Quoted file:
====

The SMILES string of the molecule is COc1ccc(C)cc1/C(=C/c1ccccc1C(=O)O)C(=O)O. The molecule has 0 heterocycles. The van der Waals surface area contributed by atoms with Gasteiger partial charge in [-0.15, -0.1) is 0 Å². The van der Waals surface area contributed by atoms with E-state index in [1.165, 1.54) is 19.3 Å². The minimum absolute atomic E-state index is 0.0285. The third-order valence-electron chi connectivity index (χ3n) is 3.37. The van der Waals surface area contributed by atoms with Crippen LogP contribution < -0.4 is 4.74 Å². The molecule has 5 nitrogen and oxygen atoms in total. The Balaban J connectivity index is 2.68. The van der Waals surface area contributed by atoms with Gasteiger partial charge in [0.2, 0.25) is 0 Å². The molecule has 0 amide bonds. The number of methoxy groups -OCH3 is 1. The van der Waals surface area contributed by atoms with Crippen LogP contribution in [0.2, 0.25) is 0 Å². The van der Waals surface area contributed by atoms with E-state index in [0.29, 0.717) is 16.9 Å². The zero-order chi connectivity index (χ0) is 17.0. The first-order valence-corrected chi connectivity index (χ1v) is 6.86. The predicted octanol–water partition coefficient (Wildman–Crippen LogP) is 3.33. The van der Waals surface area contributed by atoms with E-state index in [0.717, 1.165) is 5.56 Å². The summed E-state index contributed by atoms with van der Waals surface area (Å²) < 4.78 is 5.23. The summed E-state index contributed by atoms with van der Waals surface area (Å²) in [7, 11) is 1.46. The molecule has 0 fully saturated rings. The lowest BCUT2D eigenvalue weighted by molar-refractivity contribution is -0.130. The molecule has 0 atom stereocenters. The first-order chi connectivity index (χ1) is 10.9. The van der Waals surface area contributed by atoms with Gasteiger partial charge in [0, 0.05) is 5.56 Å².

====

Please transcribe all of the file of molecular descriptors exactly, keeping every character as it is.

The SMILES string of the molecule is COc1ccc(C)cc1/C(=C/c1ccccc1C(=O)O)C(=O)O. The molecule has 0 heterocycles. The van der Waals surface area contributed by atoms with Gasteiger partial charge in [-0.15, -0.1) is 0 Å². The van der Waals surface area contributed by atoms with E-state index in [1.165, 1.54) is 19.3 Å². The minimum absolute atomic E-state index is 0.0285. The third-order valence-electron chi connectivity index (χ3n) is 3.37. The van der Waals surface area contributed by atoms with Crippen LogP contribution < -0.4 is 4.74 Å². The molecule has 5 nitrogen and oxygen atoms in total. The Balaban J connectivity index is 2.68. The van der Waals surface area contributed by atoms with Gasteiger partial charge in [0.2, 0.25) is 0 Å². The molecule has 0 amide bonds. The number of methoxy groups -OCH3 is 1. The van der Waals surface area contributed by atoms with Crippen LogP contribution in [0.2, 0.25) is 0 Å². The van der Waals surface area contributed by atoms with E-state index in [0.29, 0.717) is 16.9 Å². The zero-order chi connectivity index (χ0) is 17.0. The first-order valence-corrected chi connectivity index (χ1v) is 6.86. The predicted octanol–water partition coefficient (Wildman–Crippen LogP) is 3.33. The van der Waals surface area contributed by atoms with E-state index in [0.717, 1.165) is 5.56 Å². The summed E-state index contributed by atoms with van der Waals surface area (Å²) < 4.78 is 5.23. The summed E-state index contributed by atoms with van der Waals surface area (Å²) in [7, 11) is 1.46. The molecule has 0 fully saturated rings. The lowest BCUT2D eigenvalue weighted by molar-refractivity contribution is -0.130. The molecule has 0 atom stereocenters. The first-order chi connectivity index (χ1) is 10.9. The van der Waals surface area contributed by atoms with Gasteiger partial charge in [0, 0.05) is 5.56 Å².